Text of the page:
What is a Seizure?
A seizure is caused by a sudden firing of uncontrolled electric signals in part of the brain. A seizure can go undetected or, in severe cases, can cause convulsions or unconsciousness.
Seizures affect anyone at any age. The abrupt change in brain activity can be caused by several reasons and can vary greatly in severity and length, which ranges from 30 seconds to two minutes, on average.
Many types of seizures are treatable with medication. Understanding the symptoms and causes of repeated seizures can help you and your doctor determine a course of action and minimize the impact of seizures on day-to-day life.
Types of Seizures
There are many types of seizures, divided into two primary categories: generalized and focal. Seizures are categorized based on the area of the brain in which the surge of abnormal activity occurs.
Generalized seizures occur throughout the entire brain, involving both sides (hemispheres). They are broken down into the following subtypes:
- Tonic-clonic seizures. Formally known as “grand mal seizures,” this type of seizure tends to be severe, causing body shakes, abrupt stiffening of the arms and legs, loss of bladder control, biting of the tongue, and unconsciousness. They can last between one to three minutes.
- Tonic seizures. These seizures generally cause stiffening of the back, leg, and arm muscles. Usually lasting 10 to 30 seconds, you may lose consciousness and collapse to the ground.
- Clonic seizures. Clonic seizures manifest as jerky, repeated muscle movements. The rhythmic twitches typically occur in the face, neck, and both arms, lasting 30 to 60 seconds.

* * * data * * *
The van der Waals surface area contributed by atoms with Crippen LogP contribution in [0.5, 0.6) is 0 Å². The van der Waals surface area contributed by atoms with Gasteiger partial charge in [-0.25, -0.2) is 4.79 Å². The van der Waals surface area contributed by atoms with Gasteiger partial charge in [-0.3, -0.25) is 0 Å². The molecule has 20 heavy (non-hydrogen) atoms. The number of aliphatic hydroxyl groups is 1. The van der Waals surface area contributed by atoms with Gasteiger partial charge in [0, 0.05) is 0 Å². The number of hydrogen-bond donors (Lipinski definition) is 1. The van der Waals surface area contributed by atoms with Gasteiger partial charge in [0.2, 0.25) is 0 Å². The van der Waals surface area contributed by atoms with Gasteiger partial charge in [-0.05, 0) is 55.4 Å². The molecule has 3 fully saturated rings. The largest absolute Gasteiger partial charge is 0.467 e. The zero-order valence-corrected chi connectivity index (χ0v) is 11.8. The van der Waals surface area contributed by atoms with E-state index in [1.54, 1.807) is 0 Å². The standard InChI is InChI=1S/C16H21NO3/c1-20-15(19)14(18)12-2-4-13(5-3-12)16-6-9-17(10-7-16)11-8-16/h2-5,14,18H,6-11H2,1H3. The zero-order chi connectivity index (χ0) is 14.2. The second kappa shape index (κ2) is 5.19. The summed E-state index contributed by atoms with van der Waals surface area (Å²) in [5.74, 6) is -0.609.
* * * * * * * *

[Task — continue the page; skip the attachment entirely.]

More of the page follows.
- Absence seizures. Previously known as “petit mal seizures,” absence seizures may only last for a moment but can occur dozens to hundreds of times a day. These mini-seizures may be associated with lip-smacking and blinking. They are more prevalent in children and are often misinterpreted as daydreaming or “spacing out.”
- Atonic seizures. Atonic seizures (or drop seizures) cause an abrupt drop of the head or a collapse due to sudden muscle control loss. These seizures can lead to severe injuries, including head injuries due to an abrupt collapse caused by loss of muscle tone.
- Myoclonic seizures. These seizures involve quick jerks or twitches of the legs and arms, with no loss of consciousness.
Focal seizures usually occur in a small brain area on only one side (hemisphere). Previously referred to as partial seizures, they are generally categorized into two types:
- Focal seizures with preserved awareness (previously called simple partial seizures). During these seizures, the person does not lose consciousness but may experience a feeling of déjà vu, muscle tightening, numbness, tingling, nausea, hallucinations (smells, sounds), or severe panic. Sometimes the person may have intact awareness but an inability to communicate.
- Focal seizures with impaired awareness (previously called complex partial seizures). These seizures are similar to focal seizures with preserved awareness but involve some form of loss of awareness or disorientation and an inability to communicate, which can last for a few minutes. People experiencing this kind of seizure may develop a blank stare and repetitive moments such as blinking, lip smacking, finger movements, grunting, or shouting and typically have memory loss during the episode.